Topeka native, and now houses Emma
Cafe and Catering. Emma is also home
to a Mennonite Church and a Christian
Fellowship Church. Fire and police
protection are provided by the Topeka
Voluntary Fire Department, the Topeka
Police Department and the LaGrange
County Sheriffs Department.
HONEYVI LLE
Honeyville is the home of Eden
Worship Center, formerly the Honeyville
School. Honeyville is about 10 miles
west of LaGrange in Eden Township
near S.R. 5 and also has a number of
growing businesses: Honeyville Metal,
Honeyville Feed Mill, Honeyville
Propane, Eden Enterprises (a mechanical
service shop) and an antique shop. Fire
and police services for the town are
provided by the Topeka Volunteer Fire
Department and the Topeka Police
Department.
UNI NCORPORATED COMMUNI TI ES
A quilt design named Crosses and Losses hangs on the Springbrook Farm
barn on LaGrange Countys western edge. Many barn quilts can be seen in
LaGrange County.
PATRICK REDMOND
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ToII Free 800-334-0861 overheaddoor.com
Sales Installment Service
OVERHEAD DOOR CO. OF THE NORTHERN LAKES
LaGrange Community Guide April 2012 kpcnews.com KPC Media Group Inc. Page 11
M ONGO
Mongo is popular stop for hunters and
fishermen, since it is in the heart of the
Indiana Department of Natural
Resources Pigeon River Fish and
Wildlife Area on S.R.3, about eight miles
east of LaGrange and three miles north
of U.S. 20. Much of the activity in the
town centers around the river. The
Trading Post rents canoes, has a
campground and small souvenir and gift
shop. A second campground is in the
Pigeon River Fish and Wildlife Area.
Another local spot is Sarges Downtown
Tavern. A town park opened in 2009 on
C.R. 780E, one block south of S.R. 3.
Mongo, in Springfield Township, has an
active Lions Club, and Mongo United
Methodist Church is well known in the
county for its many fundraising
breakfasts and suppers. Mongo Volunteer
Fire Department provides fire protection
for area residents, while police protection
is provided by the LaGrange County
Sheriffs Department.
ONTARI O
A large community park is the main
attraction of Ontario, as well as its
proximity to the Pigeon River. Near the
park is the Ontario Congregational
Church. It is also home to two beauty
salons and a small apartment building.
The Pigeon River Fish and Wildlife Area
starts just to the east of town. The
Ontario Dam is on the northern edge of
town. Ontario is south of S.R. 120 on
C.R. 400N and C.R. 200E in Lima
Township. Ontario receives police
protection from the LaGrange County
Sheriffs Department.
STROH
Stroh is by the LaGrange-Steuben
county line near Big Turkey Lake, about
11 miles east of LaGrange and five miles
south of U.S. 20. Named after Emill
Stroh, who started a cement manufac-
turing business near Big Turkey Lake in
the late 1800s, the community was
established in the 1900s. With a popula-
tion of about 350, it is home to Stroh
Lions Club and has a playground and a
baseball diamond. Businesses include the
Stroh Fixit Shop and Stroh Farm Supply.
There is a Farmers State Bank branch in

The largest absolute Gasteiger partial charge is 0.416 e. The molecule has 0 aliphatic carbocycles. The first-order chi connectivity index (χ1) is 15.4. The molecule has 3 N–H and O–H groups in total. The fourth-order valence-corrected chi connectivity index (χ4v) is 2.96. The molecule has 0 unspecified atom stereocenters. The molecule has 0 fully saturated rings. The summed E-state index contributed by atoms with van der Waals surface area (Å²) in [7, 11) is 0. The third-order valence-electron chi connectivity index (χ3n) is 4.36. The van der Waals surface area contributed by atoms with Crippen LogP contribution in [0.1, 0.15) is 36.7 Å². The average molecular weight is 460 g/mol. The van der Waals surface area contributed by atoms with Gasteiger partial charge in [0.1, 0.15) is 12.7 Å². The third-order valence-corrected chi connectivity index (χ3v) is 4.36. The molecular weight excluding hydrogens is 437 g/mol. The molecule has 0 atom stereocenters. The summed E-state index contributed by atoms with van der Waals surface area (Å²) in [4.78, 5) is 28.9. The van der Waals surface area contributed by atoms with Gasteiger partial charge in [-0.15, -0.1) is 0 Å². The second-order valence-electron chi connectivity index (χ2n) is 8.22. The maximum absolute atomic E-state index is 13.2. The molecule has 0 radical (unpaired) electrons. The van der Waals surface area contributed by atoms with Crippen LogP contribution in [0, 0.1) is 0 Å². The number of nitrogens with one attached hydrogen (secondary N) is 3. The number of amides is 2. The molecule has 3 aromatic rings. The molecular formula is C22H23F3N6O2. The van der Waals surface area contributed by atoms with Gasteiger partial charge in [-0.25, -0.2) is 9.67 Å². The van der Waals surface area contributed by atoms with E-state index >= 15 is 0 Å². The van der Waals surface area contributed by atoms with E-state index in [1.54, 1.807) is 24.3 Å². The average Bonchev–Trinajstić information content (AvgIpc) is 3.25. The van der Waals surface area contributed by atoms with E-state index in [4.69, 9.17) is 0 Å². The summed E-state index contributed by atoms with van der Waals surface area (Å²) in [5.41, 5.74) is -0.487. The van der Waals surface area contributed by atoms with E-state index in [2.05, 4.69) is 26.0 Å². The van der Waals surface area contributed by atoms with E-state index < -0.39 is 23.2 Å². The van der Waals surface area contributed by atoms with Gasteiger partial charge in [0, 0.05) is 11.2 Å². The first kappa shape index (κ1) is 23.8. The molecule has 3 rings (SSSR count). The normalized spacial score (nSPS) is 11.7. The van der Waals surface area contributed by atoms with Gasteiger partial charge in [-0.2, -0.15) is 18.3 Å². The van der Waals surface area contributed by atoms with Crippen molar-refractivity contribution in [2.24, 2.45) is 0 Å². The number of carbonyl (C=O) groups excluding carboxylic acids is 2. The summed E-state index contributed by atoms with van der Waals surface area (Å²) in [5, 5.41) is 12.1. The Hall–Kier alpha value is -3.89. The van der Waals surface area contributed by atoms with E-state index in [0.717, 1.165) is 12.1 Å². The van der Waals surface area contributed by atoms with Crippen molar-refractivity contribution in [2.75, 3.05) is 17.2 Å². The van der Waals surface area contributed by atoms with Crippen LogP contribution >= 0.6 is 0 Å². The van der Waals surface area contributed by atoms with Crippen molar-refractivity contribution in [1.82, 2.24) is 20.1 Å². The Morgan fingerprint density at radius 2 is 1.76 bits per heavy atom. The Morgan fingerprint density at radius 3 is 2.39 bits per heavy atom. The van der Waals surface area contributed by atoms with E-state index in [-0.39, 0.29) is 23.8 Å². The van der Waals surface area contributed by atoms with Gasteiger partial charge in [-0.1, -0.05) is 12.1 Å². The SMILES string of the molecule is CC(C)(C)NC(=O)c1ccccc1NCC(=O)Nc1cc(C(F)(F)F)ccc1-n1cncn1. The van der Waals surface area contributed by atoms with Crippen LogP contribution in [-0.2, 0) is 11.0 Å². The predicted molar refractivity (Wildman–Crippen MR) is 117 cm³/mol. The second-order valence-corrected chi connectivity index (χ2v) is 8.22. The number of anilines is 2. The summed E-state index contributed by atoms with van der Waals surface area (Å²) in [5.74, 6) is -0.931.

the town. Just to the north in the area of
Elmira is a public access to Big Turkey
Lake, Johns Turkey Lake Tavern and
Restaurant, which is known for its
special fish dishes. Faith is centered
around the Stroh Church of Christ.
Students who live in Stroh attend Prairie
Heights Community Schools. Located in
Milford Township, Stroh receives
firefighting services from the Stroh
Volunteer Fire Department and police
protection form the LaGrange County
Sheriffs Department.
SOUTH M I LFORD
South Milford, situated on S.R. 3
about eight miles southeast of LaGrange
and seven miles south of U.S. 20, is
surrounded by nearby lakes. It is known
for being the first home of the
widespread J.O. Mory business. Other
businesses in the area include South
Milford Grain, a gas station, beauty
salon, a tax service and two sawmills.
The Indiana Northeastern Railroad stops
at South Milford. The community has an
active Lions Club, the Community
League and a number of churches in the
town and surrounding area. Police
service is provided by the LaGrange
County Sheriffs Department.
UNI NCORPORATED COMMUNI TI ES
Page 12 LaGrange Community Guide April 2012 kpcnews.com KPC Media Group Inc.
Parks department superintendent and master of maple syrup Jim Carr tends to
a few final details on a batch of maple syrup. Carr was able to make more than
100 gallons of maple syrup in 2012, which was all on sale at Maple Syrup Days
celebration at LaGrange Countys Maple Wood Nature Center in mid-March.
PATRICK REDMOND
LaGrange County is predominantly an
agricultural community, with 78 percent
of its land used for crops, pasture or hay
land.
Cropland use varies throughout the
county. Because the county has a large
number of dairy operations and a large
Amish population, much of the land is in
hay or pasture. Corn, soybeans and
wheat are the major crops.
LaGrange County has a number of
organic farms producing organic dairy
products, chickens and eggs.
LaGrange County also has approxi-
mately 16,358 acres of woodlands and
15,000 acres of wetlands. The Pigeon
River Fish and Wildlife Area, maintained
by the Indiana Department of Natural
Resources, provides more than 10,000
acres of land for fishing, hunting and
other recreational activities.
County, state and federal agencies are
available to assist farmers and other
landowners of the county.
FARM SERVI CE AGENCY
910 S. Detroit St., LaGrange 46761;
463-3166.
Kerry Shank, county executive
director
Deb Notestine, advisor
Scott Gochenaur, committee member
Dewey Troyer, committee member
Ryan Young, committee member
FARM CREDI T SERVI CES
400 Union St., LaGrange, 463-3233
888-823-2718
USDA RURAL DEVELOPM ENT
788 W. Connexion Way, Suite E,
Columbia City 46725
244-6266, ext. 4
LAGRANGE COUNTY PURDUE
EXTENSI ON SERVI CES
County Office Building, Suite 10
114 W. Michigan St., LaGrange, 499-
6334
John Emerson, director and 4-H Youth
Development educator